When selecting a network camera for day or night surveillance, there are several elements impacting image quality that are important to understand. This guide is intended to give a basic overview of those elements, to give an understanding of how lighting affects the image, and of the factors that need to be taken into consideration for creating favorable lighting in dark environments.
Light is fundamental to network video. It is light reflected from the scene being viewed that allows images to be visible both to the human eye and to the camera. So the performance of any network video system depends not only on the camera and lens, but also on the quantity, quality, and distribution of available light.
Light is energy in the form of electromagnetic radiation. The light's wavelength (or frequency) determines the color and type of light. Only a very narrow range of wavelengths is visible to the human eye, i.e. from approximately 400nm (violet) to 700nm (red). However, network video cameras can detect light outside the range of the human eye, allowing them to be used not only with white light, but also with Near Infrared light (715-950nm) for night surveillance.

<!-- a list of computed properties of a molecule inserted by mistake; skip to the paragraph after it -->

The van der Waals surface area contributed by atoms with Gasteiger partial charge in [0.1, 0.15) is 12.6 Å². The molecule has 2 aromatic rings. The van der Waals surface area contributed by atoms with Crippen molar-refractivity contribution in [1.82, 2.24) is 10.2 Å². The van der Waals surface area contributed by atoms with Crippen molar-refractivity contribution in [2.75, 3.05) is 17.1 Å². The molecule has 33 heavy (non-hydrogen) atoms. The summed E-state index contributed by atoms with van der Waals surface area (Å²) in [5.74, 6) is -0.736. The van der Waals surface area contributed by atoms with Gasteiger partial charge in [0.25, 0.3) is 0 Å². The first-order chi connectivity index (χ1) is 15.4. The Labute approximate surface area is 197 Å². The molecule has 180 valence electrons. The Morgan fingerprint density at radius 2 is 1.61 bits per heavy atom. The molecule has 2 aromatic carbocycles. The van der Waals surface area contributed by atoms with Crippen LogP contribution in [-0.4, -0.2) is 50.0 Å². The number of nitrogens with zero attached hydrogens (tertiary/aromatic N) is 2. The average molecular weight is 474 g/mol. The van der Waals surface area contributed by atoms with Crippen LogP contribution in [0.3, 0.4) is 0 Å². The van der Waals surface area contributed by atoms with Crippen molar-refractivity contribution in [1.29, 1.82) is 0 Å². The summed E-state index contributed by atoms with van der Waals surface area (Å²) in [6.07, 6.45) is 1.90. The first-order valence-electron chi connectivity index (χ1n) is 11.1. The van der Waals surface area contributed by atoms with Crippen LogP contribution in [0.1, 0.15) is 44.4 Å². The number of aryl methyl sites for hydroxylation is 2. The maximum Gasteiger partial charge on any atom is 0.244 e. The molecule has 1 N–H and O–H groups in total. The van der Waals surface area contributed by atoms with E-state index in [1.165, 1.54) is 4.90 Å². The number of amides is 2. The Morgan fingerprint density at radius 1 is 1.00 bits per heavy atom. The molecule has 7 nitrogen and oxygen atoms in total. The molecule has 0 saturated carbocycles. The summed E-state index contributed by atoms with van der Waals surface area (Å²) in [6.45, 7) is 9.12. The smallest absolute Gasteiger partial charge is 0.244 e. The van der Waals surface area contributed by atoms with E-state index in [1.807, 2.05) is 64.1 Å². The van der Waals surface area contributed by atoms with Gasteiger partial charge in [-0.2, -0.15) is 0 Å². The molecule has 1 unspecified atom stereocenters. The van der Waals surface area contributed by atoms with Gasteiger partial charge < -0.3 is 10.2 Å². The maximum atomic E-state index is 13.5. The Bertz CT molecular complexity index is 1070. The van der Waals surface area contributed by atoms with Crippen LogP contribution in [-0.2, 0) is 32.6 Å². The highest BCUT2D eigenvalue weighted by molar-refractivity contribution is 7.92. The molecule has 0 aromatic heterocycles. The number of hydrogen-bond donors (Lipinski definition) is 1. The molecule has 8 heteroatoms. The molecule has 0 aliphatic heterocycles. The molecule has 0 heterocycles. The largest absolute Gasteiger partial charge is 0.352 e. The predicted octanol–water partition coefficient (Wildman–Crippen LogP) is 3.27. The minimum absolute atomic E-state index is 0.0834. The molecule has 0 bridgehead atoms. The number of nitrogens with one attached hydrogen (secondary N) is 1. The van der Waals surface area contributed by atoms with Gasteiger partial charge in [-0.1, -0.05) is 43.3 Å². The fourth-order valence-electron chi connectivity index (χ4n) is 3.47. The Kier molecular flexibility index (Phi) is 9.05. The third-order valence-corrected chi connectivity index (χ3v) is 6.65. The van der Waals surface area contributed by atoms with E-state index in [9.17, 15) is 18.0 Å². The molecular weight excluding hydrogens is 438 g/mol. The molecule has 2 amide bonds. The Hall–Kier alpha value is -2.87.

The behaviour of light varies according to the material or surface it strikes, where it is either reflected, diffused, absorbed or (more commonly) subjected to a mixture of these effects. Most surfaces reflect some element of light. Generally, the paler the surface, the more light it reflects. Black surfaces absorb visible light, while white surfaces reflect almost all visible light. Infrared is not always reflected in the same way as visible light.